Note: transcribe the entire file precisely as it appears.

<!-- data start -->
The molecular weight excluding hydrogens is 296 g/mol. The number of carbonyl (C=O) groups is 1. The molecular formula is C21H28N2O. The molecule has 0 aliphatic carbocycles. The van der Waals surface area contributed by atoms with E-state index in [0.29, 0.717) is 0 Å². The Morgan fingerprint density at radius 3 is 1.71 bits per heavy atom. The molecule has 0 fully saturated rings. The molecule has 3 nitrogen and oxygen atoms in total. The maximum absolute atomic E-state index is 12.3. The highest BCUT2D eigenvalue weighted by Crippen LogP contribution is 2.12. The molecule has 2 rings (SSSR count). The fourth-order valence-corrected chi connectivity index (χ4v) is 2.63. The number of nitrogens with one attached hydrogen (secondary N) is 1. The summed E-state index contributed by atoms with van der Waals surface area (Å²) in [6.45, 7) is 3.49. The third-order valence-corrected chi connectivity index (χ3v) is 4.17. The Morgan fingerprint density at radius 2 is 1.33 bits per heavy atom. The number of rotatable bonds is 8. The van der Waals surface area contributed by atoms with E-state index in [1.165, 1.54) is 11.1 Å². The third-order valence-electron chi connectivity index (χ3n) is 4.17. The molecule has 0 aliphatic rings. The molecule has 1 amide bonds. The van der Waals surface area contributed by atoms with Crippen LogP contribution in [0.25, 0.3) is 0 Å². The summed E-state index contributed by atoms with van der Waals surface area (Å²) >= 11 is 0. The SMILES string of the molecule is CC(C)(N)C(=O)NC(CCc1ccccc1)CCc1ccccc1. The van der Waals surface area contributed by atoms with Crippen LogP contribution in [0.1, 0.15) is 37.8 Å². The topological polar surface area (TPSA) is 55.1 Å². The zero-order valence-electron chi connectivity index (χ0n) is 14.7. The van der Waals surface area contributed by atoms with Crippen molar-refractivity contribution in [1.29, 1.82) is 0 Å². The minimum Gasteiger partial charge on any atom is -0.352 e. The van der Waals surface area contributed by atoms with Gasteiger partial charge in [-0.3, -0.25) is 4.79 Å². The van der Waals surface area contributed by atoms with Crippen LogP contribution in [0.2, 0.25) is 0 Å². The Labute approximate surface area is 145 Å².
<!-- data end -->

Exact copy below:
The molecular weight excluding hydrogens is 296 g/mol. The number of carbonyl (C=O) groups is 1. The molecular formula is C21H28N2O. The molecule has 0 aliphatic carbocycles. The van der Waals surface area contributed by atoms with E-state index in [0.29, 0.717) is 0 Å². The Morgan fingerprint density at radius 3 is 1.71 bits per heavy atom. The molecule has 0 fully saturated rings. The molecule has 3 nitrogen and oxygen atoms in total. The maximum absolute atomic E-state index is 12.3. The highest BCUT2D eigenvalue weighted by Crippen LogP contribution is 2.12. The molecule has 2 rings (SSSR count). The fourth-order valence-corrected chi connectivity index (χ4v) is 2.63. The number of nitrogens with one attached hydrogen (secondary N) is 1. The summed E-state index contributed by atoms with van der Waals surface area (Å²) in [6.45, 7) is 3.49. The third-order valence-corrected chi connectivity index (χ3v) is 4.17. The Morgan fingerprint density at radius 2 is 1.33 bits per heavy atom. The number of rotatable bonds is 8. The van der Waals surface area contributed by atoms with E-state index in [1.165, 1.54) is 11.1 Å². The third-order valence-electron chi connectivity index (χ3n) is 4.17. The molecule has 0 aliphatic rings. The molecule has 1 amide bonds. The van der Waals surface area contributed by atoms with Crippen LogP contribution in [0.25, 0.3) is 0 Å². The summed E-state index contributed by atoms with van der Waals surface area (Å²) >= 11 is 0. The SMILES string of the molecule is CC(C)(N)C(=O)NC(CCc1ccccc1)CCc1ccccc1. The van der Waals surface area contributed by atoms with Crippen LogP contribution in [0.1, 0.15) is 37.8 Å². The topological polar surface area (TPSA) is 55.1 Å². The zero-order valence-electron chi connectivity index (χ0n) is 14.7. The van der Waals surface area contributed by atoms with Crippen molar-refractivity contribution in [1.29, 1.82) is 0 Å². The minimum Gasteiger partial charge on any atom is -0.352 e. The van der Waals surface area contributed by atoms with Gasteiger partial charge in [-0.3, -0.25) is 4.79 Å². The van der Waals surface area contributed by atoms with Crippen LogP contribution in [0.2, 0.25) is 0 Å². The Labute approximate surface area is 145 Å².